type idProcessor func(id uint)

func SpawnStuff(limit uint, proc idProcessor) chan<- uint {
    ch := make(chan uint)
    for i := uint(0); i < limit; i++ {
        go func() {
            for {
                id, ok := <-ch
                if !ok {
                    return
                }
                proc(id)
            }
        }()
    }
    return ch
}

func main() {
    runtime.GOMAXPROCS(4)
    var wg sync.WaitGroup //this is just for the demo, otherwise main will return
    fn := func(id uint) {
        fmt.Println(id)
        wg.Done()
    }
    wg.Add(1000)
    ch := SpawnStuff(10, fn)
    for i := uint(0); i < 1000; i++ {
        ch <- i
    }
    close(ch) //should do this to make all the goroutines exit gracefully
    wg.Wait()
}

playground

2

This is a simple producer-consumer problem, which in Go can be easily solved using channels to buffer the paquets.

To put it simple: create a channel that accept your IDs. Run a number of routines which will read from the channel in a loop then process the ID. Then run your loop that will feed IDs to the channel.

Example:

func producer() {
    var buffer = make(chan uint)

    for i := 0; i < 20; i++ {
        go consumer(buffer)
    }

    for _, id :=  range IDs {
        buffer <- id
    }
}

func consumer(buffer chan uint) {
    for {
        id := <- buffer
        // Do your things here
    }
}

Things to know:

  • Unbuffered channels are blocking: if the item wrote into the channel isn't accepted, the routine feeding the item will block until it is
  • My example lack a closing mechanism: you must find a way to make the producer to wait for all consumers to end their loop before returning. The simplest way to do this is with another channel. I let you think about it.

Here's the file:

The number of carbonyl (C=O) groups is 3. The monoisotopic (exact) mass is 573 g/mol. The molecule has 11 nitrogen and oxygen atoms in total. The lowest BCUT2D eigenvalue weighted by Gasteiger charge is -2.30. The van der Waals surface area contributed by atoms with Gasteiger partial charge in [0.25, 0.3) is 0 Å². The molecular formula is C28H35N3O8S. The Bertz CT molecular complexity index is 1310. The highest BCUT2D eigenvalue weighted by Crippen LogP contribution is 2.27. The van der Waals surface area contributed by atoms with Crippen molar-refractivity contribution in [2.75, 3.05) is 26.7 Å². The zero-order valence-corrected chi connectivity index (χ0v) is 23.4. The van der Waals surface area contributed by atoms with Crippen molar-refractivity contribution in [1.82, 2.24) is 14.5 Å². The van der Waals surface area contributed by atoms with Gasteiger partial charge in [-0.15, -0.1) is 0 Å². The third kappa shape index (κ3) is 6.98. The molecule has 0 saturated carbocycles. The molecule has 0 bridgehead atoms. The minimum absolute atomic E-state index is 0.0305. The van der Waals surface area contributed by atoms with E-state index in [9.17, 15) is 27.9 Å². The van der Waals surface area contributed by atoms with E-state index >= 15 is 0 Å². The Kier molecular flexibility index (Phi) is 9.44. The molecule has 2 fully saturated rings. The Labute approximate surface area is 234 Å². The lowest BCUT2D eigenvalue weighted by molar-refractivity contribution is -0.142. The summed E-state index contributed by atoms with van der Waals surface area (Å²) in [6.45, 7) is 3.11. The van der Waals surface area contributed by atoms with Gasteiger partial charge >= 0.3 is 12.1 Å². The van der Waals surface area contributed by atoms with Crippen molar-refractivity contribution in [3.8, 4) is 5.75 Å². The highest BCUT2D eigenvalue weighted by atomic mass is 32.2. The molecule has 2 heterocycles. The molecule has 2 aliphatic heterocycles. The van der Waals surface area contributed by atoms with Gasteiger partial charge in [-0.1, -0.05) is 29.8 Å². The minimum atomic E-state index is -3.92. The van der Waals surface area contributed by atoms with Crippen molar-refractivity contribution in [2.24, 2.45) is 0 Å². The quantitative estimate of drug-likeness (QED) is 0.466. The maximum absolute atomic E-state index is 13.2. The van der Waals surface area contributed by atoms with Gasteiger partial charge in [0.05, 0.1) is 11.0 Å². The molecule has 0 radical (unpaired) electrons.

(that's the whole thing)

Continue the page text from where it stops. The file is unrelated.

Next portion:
0

I've wrote a simple package to handle concurrency for Golang. This package will help you limit the number of goroutines that are allowed to run concurrently: https://github.com/zenthangplus/goccm

Example:

package main

import (
    "fmt"
    "goccm"
    "time"
)

func main()  {
    // Limit 3 goroutines to run concurrently.
    c := goccm.New(3)

    for i := 1; i <= 10; i++ {

        // This function have to call before any goroutine
        c.Wait()

        go func(i int) {
            fmt.Printf("Job %d is running\n", i)
            time.Sleep(2 * time.Second)

            // This function have to when a goroutine has finished
            // Or you can use `defer c.Done()` at the top of goroutine.
            c.Done()
        }(i)
    }

    // This function have to call to ensure all goroutines have finished 
    // after close the main program.
    c.WaitAllDone()
}
0

Also can take a look here: https://github.com/LiangfengChen/goutil/blob/main/concurrent.go

The example can refer the test case.

func TestParallelCall(t *testing.T) {
    format := "test:%d"
    data := make(map[int]bool)
    mutex := sync.Mutex{}
    val, err := ParallelCall(1000, 10, func(pos int) (interface{}, error) {
        mutex.Lock()
        defer mutex.Unlock()
        data[pos] = true
        return pos, errors.New(fmt.Sprintf(format, pos))
    })

    for i := 0; i < 1000; i++ {
        if _, ok := data[i]; !ok {
            t.Errorf("TestParallelCall pos not found: %d", i)
        }
        if val[i] != i {
            t.Errorf("TestParallelCall return value is not right (%d,%v)", i, val[i])
        }
        if err[i].Error() != fmt.Sprintf(format, i) {
            t.Errorf("TestParallelCall error msg is not correct (%d,%v)", i, err[i])
        }
    }
}